• The 1,219 women who are part of male-majority clusters?

    • The 782 people who are part of clusters that aren’t gender-skewed?

    • Are they just noise? Odd-balls? Is there no structure to what they’re doing?

Men with male networks use more male markers

Women with female networks use more female markers

Women with the most male networks use more male markers

Men with female networks use the most female markers

The classifier does best classifying women with female networks

The classifier does best classifying men with male networks.

Markers go beyond “you”

  • The decile of men with the most female-skewed social networks

    • use far more female lexical markers than male markers (only 25% of the markers they use are male).

  • For the decile of men with the most male-skewed networks

    • male and female markers are used at roughly equal rates (because the female markers include more common words).

  • For the decile of women with the most female-skewed networks

    • 85% of the lexical markers that they use are female.

  • For the decile of women with the most male-skewed networks

    • 75% of the lexical markers that they use are female.

Does social network help prediction?

  • 89% accuracy with text alone

    • Logistic regression, 10-fold cross-validation

    • State-of-the-art

Does social network help prediction?

  • 89% accuracy with text alone

    • Logistic regression, 10-fold cross-validation

    • State-of-the-art

  • Add network information…

    • Still 89% accuracy

Once we have 1000 words/author, network info doesn’t help

Wait, why not?

  • A new feature is only going to improve classification accuracy if it adds new information.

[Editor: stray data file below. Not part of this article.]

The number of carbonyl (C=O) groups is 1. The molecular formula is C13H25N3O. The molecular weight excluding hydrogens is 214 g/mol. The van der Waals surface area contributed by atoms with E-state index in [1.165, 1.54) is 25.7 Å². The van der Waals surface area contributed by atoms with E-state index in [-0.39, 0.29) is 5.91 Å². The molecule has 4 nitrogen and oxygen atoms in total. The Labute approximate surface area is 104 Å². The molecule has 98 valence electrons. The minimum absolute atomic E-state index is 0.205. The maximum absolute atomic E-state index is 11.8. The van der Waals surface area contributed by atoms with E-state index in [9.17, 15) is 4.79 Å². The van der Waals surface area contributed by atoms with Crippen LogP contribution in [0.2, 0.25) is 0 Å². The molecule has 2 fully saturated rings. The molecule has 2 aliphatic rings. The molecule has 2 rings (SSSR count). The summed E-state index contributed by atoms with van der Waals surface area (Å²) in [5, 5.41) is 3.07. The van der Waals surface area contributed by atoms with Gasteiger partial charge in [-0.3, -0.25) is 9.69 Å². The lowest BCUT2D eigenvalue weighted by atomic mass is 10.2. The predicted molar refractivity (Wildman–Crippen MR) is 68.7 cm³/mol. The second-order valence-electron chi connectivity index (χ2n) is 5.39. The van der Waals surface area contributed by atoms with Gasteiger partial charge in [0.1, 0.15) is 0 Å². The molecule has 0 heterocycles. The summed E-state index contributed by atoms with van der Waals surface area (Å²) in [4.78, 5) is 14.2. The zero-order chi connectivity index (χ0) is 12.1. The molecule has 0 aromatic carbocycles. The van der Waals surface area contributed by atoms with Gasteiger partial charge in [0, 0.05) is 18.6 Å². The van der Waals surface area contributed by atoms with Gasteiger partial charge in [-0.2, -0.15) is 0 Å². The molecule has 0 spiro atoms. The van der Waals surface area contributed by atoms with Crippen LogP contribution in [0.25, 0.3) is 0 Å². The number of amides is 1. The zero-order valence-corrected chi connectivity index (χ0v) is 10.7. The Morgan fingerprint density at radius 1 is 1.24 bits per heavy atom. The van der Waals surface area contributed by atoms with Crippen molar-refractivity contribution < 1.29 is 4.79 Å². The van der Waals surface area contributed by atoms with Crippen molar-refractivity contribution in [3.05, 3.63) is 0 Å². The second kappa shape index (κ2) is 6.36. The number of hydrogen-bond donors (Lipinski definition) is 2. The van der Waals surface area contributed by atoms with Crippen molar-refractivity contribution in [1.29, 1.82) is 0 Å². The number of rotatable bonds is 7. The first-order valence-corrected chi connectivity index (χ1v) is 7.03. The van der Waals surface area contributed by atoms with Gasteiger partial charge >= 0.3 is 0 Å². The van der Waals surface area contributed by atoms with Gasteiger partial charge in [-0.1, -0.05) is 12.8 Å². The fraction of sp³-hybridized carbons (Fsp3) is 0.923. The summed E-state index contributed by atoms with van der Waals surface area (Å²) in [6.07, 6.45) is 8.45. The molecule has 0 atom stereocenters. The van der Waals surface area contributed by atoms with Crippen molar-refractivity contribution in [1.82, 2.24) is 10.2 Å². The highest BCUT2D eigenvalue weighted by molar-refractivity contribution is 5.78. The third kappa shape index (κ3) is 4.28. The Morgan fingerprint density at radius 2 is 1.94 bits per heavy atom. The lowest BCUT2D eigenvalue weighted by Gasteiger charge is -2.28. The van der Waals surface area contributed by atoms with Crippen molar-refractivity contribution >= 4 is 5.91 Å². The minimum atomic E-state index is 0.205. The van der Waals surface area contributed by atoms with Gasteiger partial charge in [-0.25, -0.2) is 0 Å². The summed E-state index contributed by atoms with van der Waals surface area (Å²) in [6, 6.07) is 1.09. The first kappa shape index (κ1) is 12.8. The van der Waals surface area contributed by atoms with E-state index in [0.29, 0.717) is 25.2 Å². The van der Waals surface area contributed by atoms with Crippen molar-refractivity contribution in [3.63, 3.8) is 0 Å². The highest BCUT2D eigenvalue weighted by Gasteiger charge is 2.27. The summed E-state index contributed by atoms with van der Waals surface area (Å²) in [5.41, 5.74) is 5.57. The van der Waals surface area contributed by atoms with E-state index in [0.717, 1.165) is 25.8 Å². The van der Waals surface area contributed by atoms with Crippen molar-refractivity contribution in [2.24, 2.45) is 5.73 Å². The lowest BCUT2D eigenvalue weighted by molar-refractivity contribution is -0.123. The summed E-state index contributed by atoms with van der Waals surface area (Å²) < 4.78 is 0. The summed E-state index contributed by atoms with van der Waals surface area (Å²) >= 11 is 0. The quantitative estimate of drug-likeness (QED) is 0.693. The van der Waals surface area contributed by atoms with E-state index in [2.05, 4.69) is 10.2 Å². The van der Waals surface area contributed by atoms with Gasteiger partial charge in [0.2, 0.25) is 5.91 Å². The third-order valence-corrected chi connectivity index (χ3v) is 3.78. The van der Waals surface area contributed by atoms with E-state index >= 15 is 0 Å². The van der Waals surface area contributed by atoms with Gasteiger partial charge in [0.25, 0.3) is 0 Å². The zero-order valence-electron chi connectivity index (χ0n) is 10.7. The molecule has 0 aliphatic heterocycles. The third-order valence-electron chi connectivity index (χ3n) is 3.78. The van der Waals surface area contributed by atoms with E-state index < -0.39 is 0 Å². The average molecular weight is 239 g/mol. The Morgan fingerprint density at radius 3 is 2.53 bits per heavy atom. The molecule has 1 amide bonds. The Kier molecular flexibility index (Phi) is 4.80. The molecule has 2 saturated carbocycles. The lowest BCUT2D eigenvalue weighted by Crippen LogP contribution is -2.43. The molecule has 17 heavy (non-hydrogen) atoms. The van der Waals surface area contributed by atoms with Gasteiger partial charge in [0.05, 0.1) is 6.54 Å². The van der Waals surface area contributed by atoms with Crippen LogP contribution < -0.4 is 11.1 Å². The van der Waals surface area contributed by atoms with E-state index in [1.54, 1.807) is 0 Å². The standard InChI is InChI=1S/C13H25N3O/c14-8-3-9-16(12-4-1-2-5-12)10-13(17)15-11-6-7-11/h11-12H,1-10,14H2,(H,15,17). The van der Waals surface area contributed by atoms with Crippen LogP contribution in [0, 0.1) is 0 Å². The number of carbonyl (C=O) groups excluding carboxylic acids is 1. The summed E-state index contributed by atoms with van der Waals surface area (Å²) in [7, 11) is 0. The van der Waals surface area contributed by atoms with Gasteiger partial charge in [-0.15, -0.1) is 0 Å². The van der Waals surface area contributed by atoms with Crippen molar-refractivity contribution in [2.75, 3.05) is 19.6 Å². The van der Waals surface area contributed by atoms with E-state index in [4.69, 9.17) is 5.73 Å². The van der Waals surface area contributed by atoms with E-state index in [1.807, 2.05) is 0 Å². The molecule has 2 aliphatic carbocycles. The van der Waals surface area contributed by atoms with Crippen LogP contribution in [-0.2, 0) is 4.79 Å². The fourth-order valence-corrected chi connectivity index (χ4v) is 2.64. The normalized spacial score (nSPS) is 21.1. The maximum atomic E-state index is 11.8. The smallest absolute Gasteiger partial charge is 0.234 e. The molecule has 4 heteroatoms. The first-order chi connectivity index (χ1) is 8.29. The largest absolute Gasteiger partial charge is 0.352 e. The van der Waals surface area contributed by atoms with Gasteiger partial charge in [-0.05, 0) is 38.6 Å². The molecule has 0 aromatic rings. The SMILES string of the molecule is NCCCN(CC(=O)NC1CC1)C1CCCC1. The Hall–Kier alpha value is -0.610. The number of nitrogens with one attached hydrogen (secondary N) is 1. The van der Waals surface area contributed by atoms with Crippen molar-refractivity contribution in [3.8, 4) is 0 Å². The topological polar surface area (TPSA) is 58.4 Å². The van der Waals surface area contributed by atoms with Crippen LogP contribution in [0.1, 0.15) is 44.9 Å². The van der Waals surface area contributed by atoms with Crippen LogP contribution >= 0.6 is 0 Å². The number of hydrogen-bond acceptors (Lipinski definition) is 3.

• There is strong homophily: 63% of the connections are between same-gender individuals.

  • But language and social network can’t mutually disambiguate because they aren’t independent views on gender

  • Individuals who use linguistic resources from “the opposite gender” have consistently denser social network connections to the opposite gender.

    • Performance, style, accommodation

  • Gender is not an “A or B” kind of thing

If we seek only predictive accuracy…

We’re awesome!

Not so simple

  • If we want to understand categories, we should start with people in interactions.

    • Counting is great but we have to watch our bins and investigate them, too.

  • A binary model of gender is only adequate if you have blinders on

    • “My mom has never in her life said that’s lovely or omg!...nevermind that!”

    • And we can’t trust the idea that we’ll just figure out each of the independent parts—if we figure out “woman” and “African American” then we’ll understand “African American women”.

  • Big data offers us the opportunity to let clusters emerge (and test them against our big bins).

    • In other words, Twitter and other forms of big data offer a way to show how language reflects and creates the social worlds we live in.



How to grab Twitter data (overview)

  • Not the only way, just a way. Roughly sketched out.

  • Install Python Development Tools

  • Install the “twitter” package

  • Then write some code:

    • import twitter

    • twitter_search = twitter.Twitter(domain=“”)

    • trends = twitter_search.trends()

    • [ trend[‘name’] for trend in trends[‘trends’] ]

  • References:




  • Less programmy:


    • Maybe:

  • Programmy: